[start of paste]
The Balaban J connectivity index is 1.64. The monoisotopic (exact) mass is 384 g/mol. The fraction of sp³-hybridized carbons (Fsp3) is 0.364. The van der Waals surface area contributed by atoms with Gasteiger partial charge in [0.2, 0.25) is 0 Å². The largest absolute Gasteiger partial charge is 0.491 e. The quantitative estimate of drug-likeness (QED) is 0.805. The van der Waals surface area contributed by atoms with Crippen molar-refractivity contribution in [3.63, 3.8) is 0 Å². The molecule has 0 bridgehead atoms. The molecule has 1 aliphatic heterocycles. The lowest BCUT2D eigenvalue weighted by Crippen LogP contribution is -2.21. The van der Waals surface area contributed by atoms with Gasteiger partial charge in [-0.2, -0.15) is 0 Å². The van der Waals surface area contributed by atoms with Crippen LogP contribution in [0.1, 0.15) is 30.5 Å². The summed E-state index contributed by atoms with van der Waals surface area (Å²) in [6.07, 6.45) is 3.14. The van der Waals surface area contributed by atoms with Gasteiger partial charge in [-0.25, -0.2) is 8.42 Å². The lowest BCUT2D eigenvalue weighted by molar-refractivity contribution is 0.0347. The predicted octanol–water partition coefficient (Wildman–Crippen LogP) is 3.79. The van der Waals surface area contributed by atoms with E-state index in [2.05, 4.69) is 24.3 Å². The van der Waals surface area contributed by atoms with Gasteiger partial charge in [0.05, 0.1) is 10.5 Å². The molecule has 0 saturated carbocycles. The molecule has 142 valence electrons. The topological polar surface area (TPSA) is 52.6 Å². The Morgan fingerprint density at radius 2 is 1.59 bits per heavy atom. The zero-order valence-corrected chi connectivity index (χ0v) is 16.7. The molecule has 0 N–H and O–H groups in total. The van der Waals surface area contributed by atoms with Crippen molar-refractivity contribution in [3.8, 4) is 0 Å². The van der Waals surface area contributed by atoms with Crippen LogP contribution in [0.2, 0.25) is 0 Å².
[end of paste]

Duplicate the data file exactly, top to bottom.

The Balaban J connectivity index is 1.64. The monoisotopic (exact) mass is 384 g/mol. The fraction of sp³-hybridized carbons (Fsp3) is 0.364. The van der Waals surface area contributed by atoms with Gasteiger partial charge in [0.2, 0.25) is 0 Å². The largest absolute Gasteiger partial charge is 0.491 e. The quantitative estimate of drug-likeness (QED) is 0.805. The van der Waals surface area contributed by atoms with Crippen molar-refractivity contribution in [3.63, 3.8) is 0 Å². The molecule has 0 bridgehead atoms. The molecule has 1 aliphatic heterocycles. The lowest BCUT2D eigenvalue weighted by Crippen LogP contribution is -2.21. The van der Waals surface area contributed by atoms with Gasteiger partial charge in [-0.2, -0.15) is 0 Å². The van der Waals surface area contributed by atoms with Crippen LogP contribution in [0.1, 0.15) is 30.5 Å². The summed E-state index contributed by atoms with van der Waals surface area (Å²) in [6.07, 6.45) is 3.14. The van der Waals surface area contributed by atoms with Gasteiger partial charge in [-0.25, -0.2) is 8.42 Å². The lowest BCUT2D eigenvalue weighted by molar-refractivity contribution is 0.0347. The predicted octanol–water partition coefficient (Wildman–Crippen LogP) is 3.79. The van der Waals surface area contributed by atoms with E-state index in [2.05, 4.69) is 24.3 Å². The van der Waals surface area contributed by atoms with Gasteiger partial charge in [0.05, 0.1) is 10.5 Å². The molecule has 0 saturated carbocycles. The molecule has 142 valence electrons. The topological polar surface area (TPSA) is 52.6 Å². The Morgan fingerprint density at radius 2 is 1.59 bits per heavy atom. The zero-order valence-corrected chi connectivity index (χ0v) is 16.7. The molecule has 0 N–H and O–H groups in total. The van der Waals surface area contributed by atoms with Crippen molar-refractivity contribution in [3.8, 4) is 0 Å². The van der Waals surface area contributed by atoms with Crippen LogP contribution in [0.2, 0.25) is 0 Å².